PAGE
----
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found in Mr. Maskell's work ;' and a part of it has also appeared in Mr. Warren's edition of the Leofric Missal. Thus a new edition of this order was plainly unnecessary.

The second Latin recension is that called without much authority the coronation order of Æthelred II. It is easily accessible in the editions of Selden, and Mr. Arthur Taylor, somewhat imperfect, and of Dr. Henderson. A variety of this recension contained in MS. 44 at Corpus Christi College, Cambridge, with notes of the variations from other manuscripts, is now printed in this volume. The very considerable differences in the text of the prayers, and the additions to the order, made it worth while to edit this variety, which, to my knowledge, had hitherto not been brought out.

The third Latin recension is that attributed to Henry I. on grounds as slight as those on which the second recension has been attributed to Æthelred II. It has been edited by Dr. Henderson in the York pontifical brought out by him, and is thus easily accessible. It is closely allied to the fourth recension, of which it may be considered a forerunner. Another edition thus seemed unnecessary.

The fourth Latin recension is contained in the book known as Liber Regalis, of which there are several copies in manuscript, but the most important is that in the custody of the Dean of Westminster. The copies of Liber regalis differ in the rubrics ; there are three recensions of the rubrics. A short recension, , possibly earlier than the others, is printed in the notes to the edition of Liber regalis, distributed to members in 1893 as part of the second fasciculus of the Westminster Missal, the text of


1 W. Maskell, Monumenta Ritualia Ecclesiae Anglicanae, Oxford, 1882. Vol. ii. p. 77. 2 F. E. Warren, Leofric Missal, Oxford, 1883. p. 230.

John Selden, Titles of Honor, Part I. ch. viii. in the third volume of Works, London, 1726.

4 Arthur Taylor, Glory of Regality, London, 1820. App. to Book iv. No. 2. p. 395.

5 Liber pontificalis Chr. Bainbridge Archiep. Ebor. edited by Dr. W. G. Henderson, Surtees Society, 1875. p. 270. See p. 267 for a classification of the orders.

6 W. G. Henderson, op. cit. p. 214.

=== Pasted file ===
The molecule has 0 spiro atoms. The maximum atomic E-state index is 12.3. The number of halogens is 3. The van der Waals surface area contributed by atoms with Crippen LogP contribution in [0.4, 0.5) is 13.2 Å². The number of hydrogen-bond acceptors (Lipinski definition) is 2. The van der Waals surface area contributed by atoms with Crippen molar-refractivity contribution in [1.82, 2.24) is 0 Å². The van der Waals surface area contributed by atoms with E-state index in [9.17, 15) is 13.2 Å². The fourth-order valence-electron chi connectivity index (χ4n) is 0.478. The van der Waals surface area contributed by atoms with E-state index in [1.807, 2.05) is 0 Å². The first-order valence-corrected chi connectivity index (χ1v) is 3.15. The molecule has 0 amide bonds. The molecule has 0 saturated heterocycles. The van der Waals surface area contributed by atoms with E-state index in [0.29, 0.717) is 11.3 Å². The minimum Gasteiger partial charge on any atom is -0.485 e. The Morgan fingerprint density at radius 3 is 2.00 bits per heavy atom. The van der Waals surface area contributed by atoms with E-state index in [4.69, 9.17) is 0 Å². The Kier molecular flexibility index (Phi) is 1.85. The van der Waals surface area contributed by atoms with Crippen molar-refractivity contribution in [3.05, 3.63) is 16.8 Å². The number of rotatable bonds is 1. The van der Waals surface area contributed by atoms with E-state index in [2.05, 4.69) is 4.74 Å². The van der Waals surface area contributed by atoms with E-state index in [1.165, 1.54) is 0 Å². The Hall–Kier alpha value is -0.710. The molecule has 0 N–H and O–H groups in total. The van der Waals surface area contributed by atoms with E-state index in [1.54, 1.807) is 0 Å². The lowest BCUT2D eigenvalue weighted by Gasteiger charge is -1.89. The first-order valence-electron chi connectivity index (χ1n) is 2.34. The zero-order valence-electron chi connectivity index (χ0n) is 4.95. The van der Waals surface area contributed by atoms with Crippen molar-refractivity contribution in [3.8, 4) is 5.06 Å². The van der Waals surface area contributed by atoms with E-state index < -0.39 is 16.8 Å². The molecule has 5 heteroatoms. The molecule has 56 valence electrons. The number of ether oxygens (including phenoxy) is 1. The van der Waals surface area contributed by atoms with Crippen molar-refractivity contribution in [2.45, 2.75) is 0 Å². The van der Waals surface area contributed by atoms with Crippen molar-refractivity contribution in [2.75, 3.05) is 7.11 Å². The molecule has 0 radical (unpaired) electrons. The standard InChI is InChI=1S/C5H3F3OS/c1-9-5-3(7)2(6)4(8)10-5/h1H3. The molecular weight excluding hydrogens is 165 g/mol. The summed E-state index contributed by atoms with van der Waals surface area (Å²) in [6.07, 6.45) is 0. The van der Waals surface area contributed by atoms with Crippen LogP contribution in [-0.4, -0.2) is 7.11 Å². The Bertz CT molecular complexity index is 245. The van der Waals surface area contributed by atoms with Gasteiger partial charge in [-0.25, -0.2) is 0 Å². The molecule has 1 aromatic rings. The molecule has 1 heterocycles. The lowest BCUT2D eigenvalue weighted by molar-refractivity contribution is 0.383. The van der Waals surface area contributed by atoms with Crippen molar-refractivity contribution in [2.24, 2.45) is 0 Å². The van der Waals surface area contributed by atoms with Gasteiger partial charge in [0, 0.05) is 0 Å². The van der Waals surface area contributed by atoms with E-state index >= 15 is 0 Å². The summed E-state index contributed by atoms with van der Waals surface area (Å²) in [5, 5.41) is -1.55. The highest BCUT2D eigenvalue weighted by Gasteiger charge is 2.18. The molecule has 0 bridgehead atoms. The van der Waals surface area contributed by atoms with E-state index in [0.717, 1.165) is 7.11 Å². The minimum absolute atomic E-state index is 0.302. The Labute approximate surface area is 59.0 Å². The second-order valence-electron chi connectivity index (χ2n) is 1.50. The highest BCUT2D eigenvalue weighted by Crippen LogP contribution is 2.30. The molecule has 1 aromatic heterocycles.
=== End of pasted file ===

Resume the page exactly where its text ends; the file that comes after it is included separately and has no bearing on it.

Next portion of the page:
which contains the rubrics in their longer recension. Both the longer and shorter recension of rubrics were thus placed before members; but a third recension of the rubrics, which I have hitherto found only in one manuscript, that in the Cambridge University Library (Mm. 3. 21. fo. 196.) which Mr. Henry Bradshaw considered to be a Lincoln Pontifical, had been edited by Mr. W. Maskell in his Monumenta Ritualia, and was thus probably already known to many of our members, so that further printing of it might be considered superfluous.

The present volume contains an edition of an Anglo-French version of Liber Regalis in its shorter recension. Of this text a fragment, discovered at Westminster, was printed a few years ago, and I do not know of any other edition or manuscript.

With the last Latin recension we pass into the first of the English, Liber regalis having been translated into English for the coronation of James I. This, the first of the English or post-Reformation recensions, was used at the coronation of James I., Charles I., and Charles II. It was almost unknown to students until the order of Charles I. edited from unpublished manuscripts by Mr. Christopher Wordsworth, and distributed to members of the Society for the year 1892.

The second English recension is represented by a single order, that of James II., sumptuously edited by Sandford, and thus easily accessible. A blemish in this edition is that only the


1 There is the order of James I. printed by Prynne in a confused manner. (Signal Loyalty, &c., London, 1660. Part ii. p. 263.)